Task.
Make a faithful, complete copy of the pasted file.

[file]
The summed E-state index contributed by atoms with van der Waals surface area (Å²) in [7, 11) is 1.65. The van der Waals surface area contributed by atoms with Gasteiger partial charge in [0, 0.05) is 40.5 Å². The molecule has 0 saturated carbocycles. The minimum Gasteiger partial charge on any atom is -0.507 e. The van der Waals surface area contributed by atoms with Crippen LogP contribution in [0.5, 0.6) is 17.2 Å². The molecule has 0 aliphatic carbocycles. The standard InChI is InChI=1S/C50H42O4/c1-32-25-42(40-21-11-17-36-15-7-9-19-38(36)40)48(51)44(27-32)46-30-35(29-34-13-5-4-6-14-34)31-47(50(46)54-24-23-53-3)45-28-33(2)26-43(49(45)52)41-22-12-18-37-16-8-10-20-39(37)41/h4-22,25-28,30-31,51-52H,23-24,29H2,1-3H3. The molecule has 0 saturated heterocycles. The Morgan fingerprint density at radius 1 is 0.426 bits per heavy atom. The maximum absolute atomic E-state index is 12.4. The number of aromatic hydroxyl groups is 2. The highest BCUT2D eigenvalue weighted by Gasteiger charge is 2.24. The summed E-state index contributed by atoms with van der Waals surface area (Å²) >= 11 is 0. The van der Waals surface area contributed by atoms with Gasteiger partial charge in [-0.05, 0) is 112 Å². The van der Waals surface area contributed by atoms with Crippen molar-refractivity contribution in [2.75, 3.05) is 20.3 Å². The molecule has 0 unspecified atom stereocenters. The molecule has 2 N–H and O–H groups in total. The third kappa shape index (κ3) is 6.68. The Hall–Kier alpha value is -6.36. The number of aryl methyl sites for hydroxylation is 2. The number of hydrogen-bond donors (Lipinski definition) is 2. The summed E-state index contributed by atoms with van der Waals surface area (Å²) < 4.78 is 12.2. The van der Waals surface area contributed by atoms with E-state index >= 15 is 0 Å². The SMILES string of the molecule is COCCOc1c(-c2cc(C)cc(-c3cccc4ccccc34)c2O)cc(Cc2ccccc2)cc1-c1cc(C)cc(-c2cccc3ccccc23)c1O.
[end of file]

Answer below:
The summed E-state index contributed by atoms with van der Waals surface area (Å²) in [7, 11) is 1.65. The van der Waals surface area contributed by atoms with Gasteiger partial charge in [0, 0.05) is 40.5 Å². The molecule has 0 saturated carbocycles. The minimum Gasteiger partial charge on any atom is -0.507 e. The van der Waals surface area contributed by atoms with Crippen LogP contribution in [0.5, 0.6) is 17.2 Å². The molecule has 0 aliphatic carbocycles. The standard InChI is InChI=1S/C50H42O4/c1-32-25-42(40-21-11-17-36-15-7-9-19-38(36)40)48(51)44(27-32)46-30-35(29-34-13-5-4-6-14-34)31-47(50(46)54-24-23-53-3)45-28-33(2)26-43(49(45)52)41-22-12-18-37-16-8-10-20-39(37)41/h4-22,25-28,30-31,51-52H,23-24,29H2,1-3H3. The molecule has 0 saturated heterocycles. The Morgan fingerprint density at radius 1 is 0.426 bits per heavy atom. The maximum absolute atomic E-state index is 12.4. The number of aromatic hydroxyl groups is 2. The highest BCUT2D eigenvalue weighted by Gasteiger charge is 2.24. The summed E-state index contributed by atoms with van der Waals surface area (Å²) >= 11 is 0. The van der Waals surface area contributed by atoms with Gasteiger partial charge in [-0.05, 0) is 112 Å². The van der Waals surface area contributed by atoms with Crippen molar-refractivity contribution in [2.75, 3.05) is 20.3 Å². The molecule has 0 unspecified atom stereocenters. The molecule has 2 N–H and O–H groups in total. The third kappa shape index (κ3) is 6.68. The Hall–Kier alpha value is -6.36. The number of aryl methyl sites for hydroxylation is 2. The number of hydrogen-bond donors (Lipinski definition) is 2. The summed E-state index contributed by atoms with van der Waals surface area (Å²) < 4.78 is 12.2. The van der Waals surface area contributed by atoms with E-state index >= 15 is 0 Å². The SMILES string of the molecule is COCCOc1c(-c2cc(C)cc(-c3cccc4ccccc34)c2O)cc(Cc2ccccc2)cc1-c1cc(C)cc(-c2cccc3ccccc23)c1O.